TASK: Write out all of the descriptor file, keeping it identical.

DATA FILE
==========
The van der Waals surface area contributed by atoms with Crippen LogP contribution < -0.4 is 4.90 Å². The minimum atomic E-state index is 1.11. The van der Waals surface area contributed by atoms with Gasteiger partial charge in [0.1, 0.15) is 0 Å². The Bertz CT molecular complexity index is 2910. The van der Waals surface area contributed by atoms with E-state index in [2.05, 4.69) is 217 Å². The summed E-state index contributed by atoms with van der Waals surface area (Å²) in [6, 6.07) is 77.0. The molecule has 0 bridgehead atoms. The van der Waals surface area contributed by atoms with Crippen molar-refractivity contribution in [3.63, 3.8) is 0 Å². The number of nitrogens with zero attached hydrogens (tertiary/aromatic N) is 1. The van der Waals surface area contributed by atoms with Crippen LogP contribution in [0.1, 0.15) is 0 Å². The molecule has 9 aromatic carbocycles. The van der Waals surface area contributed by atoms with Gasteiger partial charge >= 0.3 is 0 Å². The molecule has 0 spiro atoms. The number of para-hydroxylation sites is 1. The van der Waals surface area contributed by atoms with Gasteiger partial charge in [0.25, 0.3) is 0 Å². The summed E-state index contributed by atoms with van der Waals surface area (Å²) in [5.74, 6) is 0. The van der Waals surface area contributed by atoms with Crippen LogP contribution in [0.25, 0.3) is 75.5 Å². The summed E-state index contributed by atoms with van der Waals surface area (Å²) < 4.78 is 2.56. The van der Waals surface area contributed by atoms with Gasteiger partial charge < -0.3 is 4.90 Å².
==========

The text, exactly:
The van der Waals surface area contributed by atoms with Crippen LogP contribution < -0.4 is 4.90 Å². The minimum atomic E-state index is 1.11. The van der Waals surface area contributed by atoms with Gasteiger partial charge in [0.1, 0.15) is 0 Å². The Bertz CT molecular complexity index is 2910. The van der Waals surface area contributed by atoms with E-state index in [2.05, 4.69) is 217 Å². The summed E-state index contributed by atoms with van der Waals surface area (Å²) in [6, 6.07) is 77.0. The molecule has 0 bridgehead atoms. The van der Waals surface area contributed by atoms with Crippen molar-refractivity contribution in [3.63, 3.8) is 0 Å². The number of nitrogens with zero attached hydrogens (tertiary/aromatic N) is 1. The van der Waals surface area contributed by atoms with Crippen LogP contribution in [0.1, 0.15) is 0 Å². The molecule has 9 aromatic carbocycles. The van der Waals surface area contributed by atoms with Gasteiger partial charge >= 0.3 is 0 Å². The molecule has 0 spiro atoms. The number of para-hydroxylation sites is 1. The van der Waals surface area contributed by atoms with Gasteiger partial charge in [0.25, 0.3) is 0 Å². The summed E-state index contributed by atoms with van der Waals surface area (Å²) in [5.74, 6) is 0. The van der Waals surface area contributed by atoms with Crippen LogP contribution in [0.25, 0.3) is 75.5 Å². The summed E-state index contributed by atoms with van der Waals surface area (Å²) < 4.78 is 2.56. The van der Waals surface area contributed by atoms with Gasteiger partial charge < -0.3 is 4.90 Å².